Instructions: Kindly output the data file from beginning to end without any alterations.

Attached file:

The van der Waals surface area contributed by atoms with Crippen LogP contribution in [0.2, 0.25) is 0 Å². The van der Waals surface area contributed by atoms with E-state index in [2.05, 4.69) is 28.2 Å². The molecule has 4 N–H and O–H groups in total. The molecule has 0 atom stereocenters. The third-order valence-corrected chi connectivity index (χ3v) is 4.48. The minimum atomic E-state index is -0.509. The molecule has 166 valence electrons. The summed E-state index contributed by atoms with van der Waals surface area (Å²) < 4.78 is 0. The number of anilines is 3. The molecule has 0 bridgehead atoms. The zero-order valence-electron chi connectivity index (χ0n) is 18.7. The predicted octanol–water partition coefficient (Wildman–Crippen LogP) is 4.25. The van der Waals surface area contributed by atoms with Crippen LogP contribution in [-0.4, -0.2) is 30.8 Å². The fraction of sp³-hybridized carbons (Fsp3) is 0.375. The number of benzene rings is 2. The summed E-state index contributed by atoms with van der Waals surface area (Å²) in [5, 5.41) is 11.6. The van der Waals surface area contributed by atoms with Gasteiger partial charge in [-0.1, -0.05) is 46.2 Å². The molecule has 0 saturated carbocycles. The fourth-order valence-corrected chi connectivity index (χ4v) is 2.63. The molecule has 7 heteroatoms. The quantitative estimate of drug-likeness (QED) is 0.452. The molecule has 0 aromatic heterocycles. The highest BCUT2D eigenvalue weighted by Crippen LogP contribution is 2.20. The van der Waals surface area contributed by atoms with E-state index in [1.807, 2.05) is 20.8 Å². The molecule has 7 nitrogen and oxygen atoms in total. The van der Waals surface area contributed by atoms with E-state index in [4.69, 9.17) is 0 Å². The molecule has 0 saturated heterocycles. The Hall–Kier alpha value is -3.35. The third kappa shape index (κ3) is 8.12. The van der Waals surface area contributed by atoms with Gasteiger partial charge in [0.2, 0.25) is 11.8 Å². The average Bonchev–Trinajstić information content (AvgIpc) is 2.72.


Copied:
The van der Waals surface area contributed by atoms with Crippen LogP contribution in [0.2, 0.25) is 0 Å². The van der Waals surface area contributed by atoms with E-state index in [2.05, 4.69) is 28.2 Å². The molecule has 4 N–H and O–H groups in total. The molecule has 0 atom stereocenters. The third-order valence-corrected chi connectivity index (χ3v) is 4.48. The minimum atomic E-state index is -0.509. The molecule has 166 valence electrons. The summed E-state index contributed by atoms with van der Waals surface area (Å²) < 4.78 is 0. The number of anilines is 3. The molecule has 0 bridgehead atoms. The zero-order valence-electron chi connectivity index (χ0n) is 18.7. The predicted octanol–water partition coefficient (Wildman–Crippen LogP) is 4.25. The van der Waals surface area contributed by atoms with Crippen LogP contribution in [-0.4, -0.2) is 30.8 Å². The fraction of sp³-hybridized carbons (Fsp3) is 0.375. The number of benzene rings is 2. The summed E-state index contributed by atoms with van der Waals surface area (Å²) in [5, 5.41) is 11.6. The van der Waals surface area contributed by atoms with Gasteiger partial charge in [-0.1, -0.05) is 46.2 Å². The molecule has 0 saturated carbocycles. The fourth-order valence-corrected chi connectivity index (χ4v) is 2.63. The molecule has 7 heteroatoms. The quantitative estimate of drug-likeness (QED) is 0.452. The molecule has 0 aromatic heterocycles. The highest BCUT2D eigenvalue weighted by Crippen LogP contribution is 2.20. The van der Waals surface area contributed by atoms with E-state index in [1.807, 2.05) is 20.8 Å². The molecule has 7 nitrogen and oxygen atoms in total. The van der Waals surface area contributed by atoms with E-state index in [4.69, 9.17) is 0 Å². The molecule has 0 saturated heterocycles. The Hall–Kier alpha value is -3.35. The third kappa shape index (κ3) is 8.12. The van der Waals surface area contributed by atoms with Gasteiger partial charge in [0.2, 0.25) is 11.8 Å². The average Bonchev–Trinajstić information content (AvgIpc) is 2.72.